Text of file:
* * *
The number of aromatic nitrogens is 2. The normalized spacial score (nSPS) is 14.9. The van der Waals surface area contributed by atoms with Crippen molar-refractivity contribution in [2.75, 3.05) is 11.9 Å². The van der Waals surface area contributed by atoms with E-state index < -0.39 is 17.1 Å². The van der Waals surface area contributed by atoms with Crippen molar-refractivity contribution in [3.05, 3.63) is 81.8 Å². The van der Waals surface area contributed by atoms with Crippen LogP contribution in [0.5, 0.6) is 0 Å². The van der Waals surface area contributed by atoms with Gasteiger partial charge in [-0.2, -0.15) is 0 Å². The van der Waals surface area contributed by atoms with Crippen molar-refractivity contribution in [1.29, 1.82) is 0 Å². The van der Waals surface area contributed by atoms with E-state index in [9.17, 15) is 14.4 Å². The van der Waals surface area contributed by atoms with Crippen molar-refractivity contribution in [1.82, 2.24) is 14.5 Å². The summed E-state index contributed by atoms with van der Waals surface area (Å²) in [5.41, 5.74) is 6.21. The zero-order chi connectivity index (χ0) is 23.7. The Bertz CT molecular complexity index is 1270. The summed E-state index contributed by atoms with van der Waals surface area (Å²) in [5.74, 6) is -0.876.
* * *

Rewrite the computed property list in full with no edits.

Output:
The number of aromatic nitrogens is 2. The normalized spacial score (nSPS) is 14.9. The van der Waals surface area contributed by atoms with Crippen molar-refractivity contribution in [2.75, 3.05) is 11.9 Å². The van der Waals surface area contributed by atoms with E-state index < -0.39 is 17.1 Å². The van der Waals surface area contributed by atoms with Crippen molar-refractivity contribution in [3.05, 3.63) is 81.8 Å². The van der Waals surface area contributed by atoms with Crippen LogP contribution in [0.5, 0.6) is 0 Å². The van der Waals surface area contributed by atoms with Gasteiger partial charge in [-0.2, -0.15) is 0 Å². The van der Waals surface area contributed by atoms with Crippen molar-refractivity contribution in [1.29, 1.82) is 0 Å². The van der Waals surface area contributed by atoms with E-state index in [9.17, 15) is 14.4 Å². The van der Waals surface area contributed by atoms with Crippen molar-refractivity contribution in [1.82, 2.24) is 14.5 Å². The summed E-state index contributed by atoms with van der Waals surface area (Å²) in [5.41, 5.74) is 6.21. The zero-order chi connectivity index (χ0) is 23.7. The Bertz CT molecular complexity index is 1270. The summed E-state index contributed by atoms with van der Waals surface area (Å²) in [5.74, 6) is -0.876.